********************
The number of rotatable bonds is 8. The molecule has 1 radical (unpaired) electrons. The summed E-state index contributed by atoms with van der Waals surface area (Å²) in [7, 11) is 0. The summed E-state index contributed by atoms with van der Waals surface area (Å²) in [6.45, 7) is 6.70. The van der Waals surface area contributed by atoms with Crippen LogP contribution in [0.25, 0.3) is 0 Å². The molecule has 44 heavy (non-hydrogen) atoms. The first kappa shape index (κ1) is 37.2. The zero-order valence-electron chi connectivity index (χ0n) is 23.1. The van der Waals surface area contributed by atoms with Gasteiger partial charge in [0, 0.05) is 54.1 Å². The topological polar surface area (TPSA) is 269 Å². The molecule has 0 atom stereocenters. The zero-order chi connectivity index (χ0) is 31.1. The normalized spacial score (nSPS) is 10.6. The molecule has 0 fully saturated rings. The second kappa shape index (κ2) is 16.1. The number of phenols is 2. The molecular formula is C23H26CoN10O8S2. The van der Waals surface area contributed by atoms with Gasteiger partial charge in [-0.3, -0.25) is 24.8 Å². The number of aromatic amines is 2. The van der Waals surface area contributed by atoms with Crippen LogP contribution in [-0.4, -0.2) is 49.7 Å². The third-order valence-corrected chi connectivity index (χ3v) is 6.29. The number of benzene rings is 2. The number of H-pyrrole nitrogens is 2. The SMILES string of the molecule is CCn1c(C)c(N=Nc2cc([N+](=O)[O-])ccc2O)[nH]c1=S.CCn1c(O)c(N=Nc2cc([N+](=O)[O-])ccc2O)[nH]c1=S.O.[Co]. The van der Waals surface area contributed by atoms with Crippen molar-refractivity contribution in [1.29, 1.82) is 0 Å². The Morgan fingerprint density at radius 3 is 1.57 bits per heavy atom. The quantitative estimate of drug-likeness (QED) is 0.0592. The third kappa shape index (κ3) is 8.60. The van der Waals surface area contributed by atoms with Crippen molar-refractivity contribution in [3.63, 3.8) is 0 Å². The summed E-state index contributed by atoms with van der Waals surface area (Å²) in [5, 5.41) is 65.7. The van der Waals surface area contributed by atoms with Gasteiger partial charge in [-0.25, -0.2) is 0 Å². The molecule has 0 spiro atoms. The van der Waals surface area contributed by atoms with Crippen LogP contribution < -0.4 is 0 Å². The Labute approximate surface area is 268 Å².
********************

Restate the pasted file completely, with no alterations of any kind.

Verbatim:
The number of rotatable bonds is 8. The molecule has 1 radical (unpaired) electrons. The summed E-state index contributed by atoms with van der Waals surface area (Å²) in [7, 11) is 0. The summed E-state index contributed by atoms with van der Waals surface area (Å²) in [6.45, 7) is 6.70. The van der Waals surface area contributed by atoms with Crippen LogP contribution in [0.25, 0.3) is 0 Å². The molecule has 44 heavy (non-hydrogen) atoms. The first kappa shape index (κ1) is 37.2. The zero-order valence-electron chi connectivity index (χ0n) is 23.1. The van der Waals surface area contributed by atoms with Gasteiger partial charge in [0, 0.05) is 54.1 Å². The topological polar surface area (TPSA) is 269 Å². The molecule has 0 atom stereocenters. The zero-order chi connectivity index (χ0) is 31.1. The normalized spacial score (nSPS) is 10.6. The molecule has 0 fully saturated rings. The second kappa shape index (κ2) is 16.1. The number of phenols is 2. The molecular formula is C23H26CoN10O8S2. The van der Waals surface area contributed by atoms with Gasteiger partial charge in [-0.3, -0.25) is 24.8 Å². The number of aromatic amines is 2. The van der Waals surface area contributed by atoms with Crippen LogP contribution in [-0.4, -0.2) is 49.7 Å². The third-order valence-corrected chi connectivity index (χ3v) is 6.29. The number of benzene rings is 2. The number of H-pyrrole nitrogens is 2. The SMILES string of the molecule is CCn1c(C)c(N=Nc2cc([N+](=O)[O-])ccc2O)[nH]c1=S.CCn1c(O)c(N=Nc2cc([N+](=O)[O-])ccc2O)[nH]c1=S.O.[Co]. The van der Waals surface area contributed by atoms with Crippen molar-refractivity contribution in [1.29, 1.82) is 0 Å². The Morgan fingerprint density at radius 3 is 1.57 bits per heavy atom. The quantitative estimate of drug-likeness (QED) is 0.0592. The third kappa shape index (κ3) is 8.60. The van der Waals surface area contributed by atoms with Crippen molar-refractivity contribution in [3.63, 3.8) is 0 Å². The summed E-state index contributed by atoms with van der Waals surface area (Å²) in [5, 5.41) is 65.7. The van der Waals surface area contributed by atoms with Gasteiger partial charge in [-0.25, -0.2) is 0 Å². The molecule has 0 spiro atoms. The van der Waals surface area contributed by atoms with Crippen LogP contribution < -0.4 is 0 Å². The Labute approximate surface area is 268 Å².